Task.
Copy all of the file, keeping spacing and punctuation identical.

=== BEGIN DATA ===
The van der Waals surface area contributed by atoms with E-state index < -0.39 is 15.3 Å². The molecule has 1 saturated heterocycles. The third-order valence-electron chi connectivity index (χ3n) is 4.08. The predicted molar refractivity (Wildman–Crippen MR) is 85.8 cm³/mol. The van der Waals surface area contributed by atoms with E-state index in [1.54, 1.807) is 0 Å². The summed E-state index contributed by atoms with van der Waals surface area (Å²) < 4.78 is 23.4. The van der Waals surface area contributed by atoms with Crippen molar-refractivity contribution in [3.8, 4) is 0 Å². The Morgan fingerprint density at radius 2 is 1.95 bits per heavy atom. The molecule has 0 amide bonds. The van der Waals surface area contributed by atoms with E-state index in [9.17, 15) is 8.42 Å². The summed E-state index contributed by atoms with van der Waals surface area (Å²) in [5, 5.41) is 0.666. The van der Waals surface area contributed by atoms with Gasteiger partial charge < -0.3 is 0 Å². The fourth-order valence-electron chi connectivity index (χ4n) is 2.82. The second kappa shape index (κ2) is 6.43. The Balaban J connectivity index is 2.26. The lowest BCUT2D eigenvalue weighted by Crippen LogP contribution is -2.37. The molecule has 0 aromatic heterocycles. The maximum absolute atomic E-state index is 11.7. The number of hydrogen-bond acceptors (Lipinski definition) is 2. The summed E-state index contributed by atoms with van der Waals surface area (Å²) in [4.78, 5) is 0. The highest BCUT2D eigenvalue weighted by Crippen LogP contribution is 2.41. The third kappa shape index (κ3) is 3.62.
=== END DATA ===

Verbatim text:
The van der Waals surface area contributed by atoms with E-state index < -0.39 is 15.3 Å². The molecule has 1 saturated heterocycles. The third-order valence-electron chi connectivity index (χ3n) is 4.08. The predicted molar refractivity (Wildman–Crippen MR) is 85.8 cm³/mol. The van der Waals surface area contributed by atoms with E-state index in [1.54, 1.807) is 0 Å². The summed E-state index contributed by atoms with van der Waals surface area (Å²) < 4.78 is 23.4. The van der Waals surface area contributed by atoms with Crippen molar-refractivity contribution in [3.8, 4) is 0 Å². The Morgan fingerprint density at radius 2 is 1.95 bits per heavy atom. The molecule has 0 amide bonds. The van der Waals surface area contributed by atoms with E-state index in [9.17, 15) is 8.42 Å². The summed E-state index contributed by atoms with van der Waals surface area (Å²) in [5, 5.41) is 0.666. The van der Waals surface area contributed by atoms with Gasteiger partial charge < -0.3 is 0 Å². The fourth-order valence-electron chi connectivity index (χ4n) is 2.82. The second kappa shape index (κ2) is 6.43. The Balaban J connectivity index is 2.26. The lowest BCUT2D eigenvalue weighted by Crippen LogP contribution is -2.37. The molecule has 0 aromatic heterocycles. The maximum absolute atomic E-state index is 11.7. The number of hydrogen-bond acceptors (Lipinski definition) is 2. The summed E-state index contributed by atoms with van der Waals surface area (Å²) in [4.78, 5) is 0. The highest BCUT2D eigenvalue weighted by Crippen LogP contribution is 2.41. The third kappa shape index (κ3) is 3.62.